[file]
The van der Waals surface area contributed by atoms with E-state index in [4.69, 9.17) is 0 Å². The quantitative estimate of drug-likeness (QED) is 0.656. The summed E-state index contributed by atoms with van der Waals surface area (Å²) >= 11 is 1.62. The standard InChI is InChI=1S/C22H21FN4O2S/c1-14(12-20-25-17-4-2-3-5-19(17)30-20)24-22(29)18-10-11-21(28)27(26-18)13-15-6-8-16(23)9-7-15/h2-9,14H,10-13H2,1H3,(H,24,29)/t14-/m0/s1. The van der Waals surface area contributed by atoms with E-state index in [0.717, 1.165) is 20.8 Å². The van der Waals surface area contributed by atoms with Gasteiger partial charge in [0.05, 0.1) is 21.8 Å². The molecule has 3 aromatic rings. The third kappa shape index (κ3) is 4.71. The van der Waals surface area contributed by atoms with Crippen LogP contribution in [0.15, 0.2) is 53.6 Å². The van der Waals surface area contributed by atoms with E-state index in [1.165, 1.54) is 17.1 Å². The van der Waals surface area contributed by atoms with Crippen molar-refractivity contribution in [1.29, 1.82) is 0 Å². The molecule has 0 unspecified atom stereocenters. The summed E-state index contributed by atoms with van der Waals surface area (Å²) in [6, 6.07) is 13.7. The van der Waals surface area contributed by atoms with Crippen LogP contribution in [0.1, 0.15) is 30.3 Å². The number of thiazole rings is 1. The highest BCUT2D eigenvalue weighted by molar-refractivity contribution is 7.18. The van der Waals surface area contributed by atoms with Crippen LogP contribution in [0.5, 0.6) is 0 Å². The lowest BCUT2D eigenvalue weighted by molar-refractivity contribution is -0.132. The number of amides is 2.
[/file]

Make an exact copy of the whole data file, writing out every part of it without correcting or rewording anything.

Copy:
The van der Waals surface area contributed by atoms with E-state index in [4.69, 9.17) is 0 Å². The quantitative estimate of drug-likeness (QED) is 0.656. The summed E-state index contributed by atoms with van der Waals surface area (Å²) >= 11 is 1.62. The standard InChI is InChI=1S/C22H21FN4O2S/c1-14(12-20-25-17-4-2-3-5-19(17)30-20)24-22(29)18-10-11-21(28)27(26-18)13-15-6-8-16(23)9-7-15/h2-9,14H,10-13H2,1H3,(H,24,29)/t14-/m0/s1. The van der Waals surface area contributed by atoms with E-state index in [0.717, 1.165) is 20.8 Å². The van der Waals surface area contributed by atoms with Gasteiger partial charge in [0.05, 0.1) is 21.8 Å². The molecule has 3 aromatic rings. The third kappa shape index (κ3) is 4.71. The van der Waals surface area contributed by atoms with Crippen LogP contribution in [0.15, 0.2) is 53.6 Å². The van der Waals surface area contributed by atoms with E-state index in [1.165, 1.54) is 17.1 Å². The van der Waals surface area contributed by atoms with Crippen molar-refractivity contribution in [1.29, 1.82) is 0 Å². The molecule has 0 unspecified atom stereocenters. The summed E-state index contributed by atoms with van der Waals surface area (Å²) in [6, 6.07) is 13.7. The van der Waals surface area contributed by atoms with Crippen LogP contribution in [0.1, 0.15) is 30.3 Å². The number of thiazole rings is 1. The highest BCUT2D eigenvalue weighted by molar-refractivity contribution is 7.18. The van der Waals surface area contributed by atoms with Crippen LogP contribution in [0.5, 0.6) is 0 Å². The lowest BCUT2D eigenvalue weighted by molar-refractivity contribution is -0.132. The number of amides is 2.